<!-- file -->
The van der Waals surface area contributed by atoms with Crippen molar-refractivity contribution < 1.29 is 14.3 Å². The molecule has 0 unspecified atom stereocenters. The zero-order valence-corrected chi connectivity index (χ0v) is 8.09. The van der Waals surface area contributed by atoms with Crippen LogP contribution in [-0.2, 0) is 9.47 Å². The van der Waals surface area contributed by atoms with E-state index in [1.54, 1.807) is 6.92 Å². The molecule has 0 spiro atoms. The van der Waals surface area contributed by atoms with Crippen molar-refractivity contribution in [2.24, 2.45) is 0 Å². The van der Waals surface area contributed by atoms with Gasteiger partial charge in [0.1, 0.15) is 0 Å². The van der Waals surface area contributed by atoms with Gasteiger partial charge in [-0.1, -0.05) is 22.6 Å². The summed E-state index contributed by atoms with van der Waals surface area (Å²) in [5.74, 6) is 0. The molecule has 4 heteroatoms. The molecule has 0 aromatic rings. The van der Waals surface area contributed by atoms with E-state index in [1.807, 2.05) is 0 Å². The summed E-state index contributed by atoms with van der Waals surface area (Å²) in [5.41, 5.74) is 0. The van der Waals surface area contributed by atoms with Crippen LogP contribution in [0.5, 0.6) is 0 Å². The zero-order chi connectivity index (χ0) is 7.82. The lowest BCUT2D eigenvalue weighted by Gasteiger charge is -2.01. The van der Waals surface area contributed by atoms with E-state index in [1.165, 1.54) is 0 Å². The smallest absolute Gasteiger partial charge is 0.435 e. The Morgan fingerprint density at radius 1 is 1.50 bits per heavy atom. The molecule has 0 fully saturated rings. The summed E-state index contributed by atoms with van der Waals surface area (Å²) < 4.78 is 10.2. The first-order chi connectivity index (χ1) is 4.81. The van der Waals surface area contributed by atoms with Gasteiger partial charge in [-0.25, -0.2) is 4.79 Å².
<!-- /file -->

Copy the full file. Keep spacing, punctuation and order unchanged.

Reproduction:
The van der Waals surface area contributed by atoms with Crippen molar-refractivity contribution < 1.29 is 14.3 Å². The molecule has 0 unspecified atom stereocenters. The zero-order valence-corrected chi connectivity index (χ0v) is 8.09. The van der Waals surface area contributed by atoms with Crippen LogP contribution in [-0.2, 0) is 9.47 Å². The van der Waals surface area contributed by atoms with E-state index in [1.54, 1.807) is 6.92 Å². The molecule has 0 spiro atoms. The van der Waals surface area contributed by atoms with Crippen molar-refractivity contribution in [2.24, 2.45) is 0 Å². The van der Waals surface area contributed by atoms with Gasteiger partial charge in [0.1, 0.15) is 0 Å². The van der Waals surface area contributed by atoms with Gasteiger partial charge in [-0.1, -0.05) is 22.6 Å². The summed E-state index contributed by atoms with van der Waals surface area (Å²) in [5.74, 6) is 0. The molecule has 4 heteroatoms. The molecule has 0 aromatic rings. The van der Waals surface area contributed by atoms with E-state index in [1.807, 2.05) is 0 Å². The summed E-state index contributed by atoms with van der Waals surface area (Å²) in [5.41, 5.74) is 0. The van der Waals surface area contributed by atoms with Crippen LogP contribution in [0.5, 0.6) is 0 Å². The zero-order chi connectivity index (χ0) is 7.82. The lowest BCUT2D eigenvalue weighted by Gasteiger charge is -2.01. The van der Waals surface area contributed by atoms with E-state index in [1.165, 1.54) is 0 Å². The smallest absolute Gasteiger partial charge is 0.435 e. The Morgan fingerprint density at radius 1 is 1.50 bits per heavy atom. The molecule has 0 fully saturated rings. The summed E-state index contributed by atoms with van der Waals surface area (Å²) < 4.78 is 10.2. The first-order chi connectivity index (χ1) is 4.81. The van der Waals surface area contributed by atoms with Gasteiger partial charge in [-0.25, -0.2) is 4.79 Å².